Coasteering: ‘Slippery when wet’

Here I am. My toes curling over the edge of a ten meter cliff. Beneath me, the waves are crashing hard against the rocks. ‘In the water I will smash against the rocks’, pops up in my mind. ‘Come on!’, Andy yells while he’s floating on the wild waves. Ok, here I go.

Scrambling

About twenty years ago, a new sport emerged in Wales: coasteering. Being a combination of swimming in wild wild water, cliff jumping and scrambling along rocky sections while the salty water of the ocean splashes into your face, coasteering is not for the faint of hearted. You move from point A to point B alongside the intertidal zone of a rocky coastline. So basically just above sea level. On Anglesey Island in Holyhead we meet Andy, our instructor. ‘You can put your wetsuit on first, afterwards I’ll give you a helmet, gloves and a life jacket as well. It seems like a lot of gear, but we’ll need it all. ‘Are you good swimmers?’, Andy asks us. The tone of the adventures has been set. ‘We’ll start off at an easy spot, because the water is a bit wilder than in regular conditions. Linsay, I want you to jump right over there.’ We exchange a look. On both sides, sharp rocks emerge from the water level. This jump that barely reaches two meters mainly is a test to see how cold the ocean water is. Seconds later Linsay disappears under water, to pop up quickly, bursting out the salty water. Now it’s my turn. We swim to the closest rock accessible, scramble on it, recovering from the first experience. ‘Ok, now a little bit higher.’ Andy says, leading us to a new spot. I look down and notice that we will have to push our boundaries step by step. Especially when we have to jump off a ten meter cliff…

DSCF0529.JPG‘Wait here. When I say when, follow my jump.’ Coasteering is about right timing. See when a swell comes your way and would smash you into the rocks. We see him jumping in the ocean on a location he likes to refer as ‘wishy washy’. The washy part I can relate to, as down there the ocean looks like a huge washing machine in which the ocean in the cove goes everywhere. Waves up to two meter of altitude splashing out on the rocks, where we see Andy struggle to get onto a nearby rock because he gets carried off everytime. Once out of the water, he reaches for a ropes in his small backpack to use an an extra aid for the strong current. After our jump, we make swimming strokes with all of our strength, even though I got the feeling we barely get around. ‘Reach for the rope with both your hands and pull yourself to shore.’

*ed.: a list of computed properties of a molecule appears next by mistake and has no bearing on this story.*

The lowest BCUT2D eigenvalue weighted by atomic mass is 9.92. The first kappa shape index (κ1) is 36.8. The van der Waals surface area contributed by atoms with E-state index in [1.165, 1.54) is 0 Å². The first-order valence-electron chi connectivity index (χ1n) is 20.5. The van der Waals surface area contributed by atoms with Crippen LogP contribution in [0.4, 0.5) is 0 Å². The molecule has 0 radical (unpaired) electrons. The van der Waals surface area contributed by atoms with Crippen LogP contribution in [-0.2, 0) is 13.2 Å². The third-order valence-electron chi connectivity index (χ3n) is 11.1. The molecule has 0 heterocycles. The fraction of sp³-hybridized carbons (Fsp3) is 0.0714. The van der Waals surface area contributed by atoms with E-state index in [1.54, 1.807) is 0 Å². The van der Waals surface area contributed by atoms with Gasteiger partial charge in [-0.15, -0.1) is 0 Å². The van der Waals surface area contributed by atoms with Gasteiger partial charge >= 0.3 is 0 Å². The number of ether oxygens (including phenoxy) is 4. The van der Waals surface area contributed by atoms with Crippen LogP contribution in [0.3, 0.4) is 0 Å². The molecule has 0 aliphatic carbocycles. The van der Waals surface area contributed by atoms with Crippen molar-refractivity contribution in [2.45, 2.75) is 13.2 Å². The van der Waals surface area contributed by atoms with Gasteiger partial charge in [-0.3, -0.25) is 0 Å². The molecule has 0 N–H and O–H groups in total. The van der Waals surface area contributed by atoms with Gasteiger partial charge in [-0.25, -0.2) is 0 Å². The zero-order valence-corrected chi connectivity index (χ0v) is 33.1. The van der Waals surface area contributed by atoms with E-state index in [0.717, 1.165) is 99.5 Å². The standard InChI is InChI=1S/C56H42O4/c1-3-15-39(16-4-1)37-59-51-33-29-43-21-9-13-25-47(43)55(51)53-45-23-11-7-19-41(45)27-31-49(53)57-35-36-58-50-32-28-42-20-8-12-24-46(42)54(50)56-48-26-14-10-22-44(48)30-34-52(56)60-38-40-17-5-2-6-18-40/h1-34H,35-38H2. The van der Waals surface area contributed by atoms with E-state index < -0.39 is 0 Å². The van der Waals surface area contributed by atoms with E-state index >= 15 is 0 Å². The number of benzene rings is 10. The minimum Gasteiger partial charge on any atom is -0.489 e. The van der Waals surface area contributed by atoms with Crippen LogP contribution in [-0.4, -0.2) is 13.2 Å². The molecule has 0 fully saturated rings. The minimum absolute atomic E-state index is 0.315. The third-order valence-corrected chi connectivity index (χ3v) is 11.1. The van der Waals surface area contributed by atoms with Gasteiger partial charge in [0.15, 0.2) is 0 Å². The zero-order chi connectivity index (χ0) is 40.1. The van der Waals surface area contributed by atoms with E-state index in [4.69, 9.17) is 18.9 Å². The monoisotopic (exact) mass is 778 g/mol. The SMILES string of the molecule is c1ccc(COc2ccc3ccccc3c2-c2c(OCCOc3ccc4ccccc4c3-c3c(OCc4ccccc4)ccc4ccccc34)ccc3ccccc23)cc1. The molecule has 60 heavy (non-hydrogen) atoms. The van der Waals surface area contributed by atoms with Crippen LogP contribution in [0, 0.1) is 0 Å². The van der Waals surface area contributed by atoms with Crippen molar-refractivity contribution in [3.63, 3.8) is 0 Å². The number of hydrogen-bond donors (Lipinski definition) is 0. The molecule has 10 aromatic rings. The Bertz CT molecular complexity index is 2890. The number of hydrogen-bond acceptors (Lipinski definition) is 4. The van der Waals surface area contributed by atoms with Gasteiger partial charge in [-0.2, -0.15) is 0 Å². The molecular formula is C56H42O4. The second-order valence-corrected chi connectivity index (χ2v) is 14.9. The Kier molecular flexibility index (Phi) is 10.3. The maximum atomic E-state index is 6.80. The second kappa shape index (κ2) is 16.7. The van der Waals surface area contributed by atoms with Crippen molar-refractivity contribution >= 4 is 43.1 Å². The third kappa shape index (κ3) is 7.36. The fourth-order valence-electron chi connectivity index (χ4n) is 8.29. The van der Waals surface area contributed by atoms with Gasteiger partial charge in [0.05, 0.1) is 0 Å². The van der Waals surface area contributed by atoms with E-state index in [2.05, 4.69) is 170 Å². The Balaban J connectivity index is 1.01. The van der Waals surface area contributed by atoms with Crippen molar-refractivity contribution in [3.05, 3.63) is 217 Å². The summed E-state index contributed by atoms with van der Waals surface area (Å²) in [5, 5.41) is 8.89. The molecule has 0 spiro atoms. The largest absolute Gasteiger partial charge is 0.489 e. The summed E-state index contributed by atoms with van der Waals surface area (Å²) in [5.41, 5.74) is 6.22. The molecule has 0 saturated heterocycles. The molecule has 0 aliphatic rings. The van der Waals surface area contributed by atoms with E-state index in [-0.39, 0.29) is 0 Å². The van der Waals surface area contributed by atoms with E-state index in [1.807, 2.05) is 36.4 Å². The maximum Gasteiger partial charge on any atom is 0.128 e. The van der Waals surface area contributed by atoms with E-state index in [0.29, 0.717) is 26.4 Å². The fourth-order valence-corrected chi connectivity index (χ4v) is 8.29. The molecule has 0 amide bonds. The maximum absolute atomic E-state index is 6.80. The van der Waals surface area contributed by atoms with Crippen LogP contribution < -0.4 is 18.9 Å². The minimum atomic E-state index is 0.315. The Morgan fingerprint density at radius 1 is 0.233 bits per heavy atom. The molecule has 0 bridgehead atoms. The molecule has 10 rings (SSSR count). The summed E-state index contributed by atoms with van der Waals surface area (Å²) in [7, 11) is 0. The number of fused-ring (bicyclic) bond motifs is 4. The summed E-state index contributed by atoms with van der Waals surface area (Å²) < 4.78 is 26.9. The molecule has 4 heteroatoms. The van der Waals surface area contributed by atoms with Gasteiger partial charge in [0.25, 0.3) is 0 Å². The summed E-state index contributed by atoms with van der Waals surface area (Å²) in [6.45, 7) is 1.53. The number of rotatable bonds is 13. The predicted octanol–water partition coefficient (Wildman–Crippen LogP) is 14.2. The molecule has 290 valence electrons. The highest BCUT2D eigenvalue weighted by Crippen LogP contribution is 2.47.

Now it’s time for a real adrenalin kick.’, Andy tells us, while I’m still recovering from the last sip of salty water I engulfed. ‘Your highest jump so far.’ Linsay is the first one to DSCF0559crawl onto the ten meter high cliff. ‘Aim for that spot righ over there.’, Andy says. The deepness and the wild current down there is horrifying and with a little more than a little hesitation, Linsay ventures the jump. When it’s my turn, I understand the hesitation. I don’t suffer vertigo, but the idea of jumping into deep water frightens me more. Convinced of the fact that the longer I hesitate, the harder it gets, I jump into the ocean.

Without doubt, our experience with coasteering has been one of the most adventurous and most extreme ones we’ve ever witnessed. And that means something. Places in the ocean where no straight-minded person would ever go, is what they are looking for up here. Do we consider it a dangerous sport? Yes! But sometimes there’s a thin line between danger and adventure.

 

 

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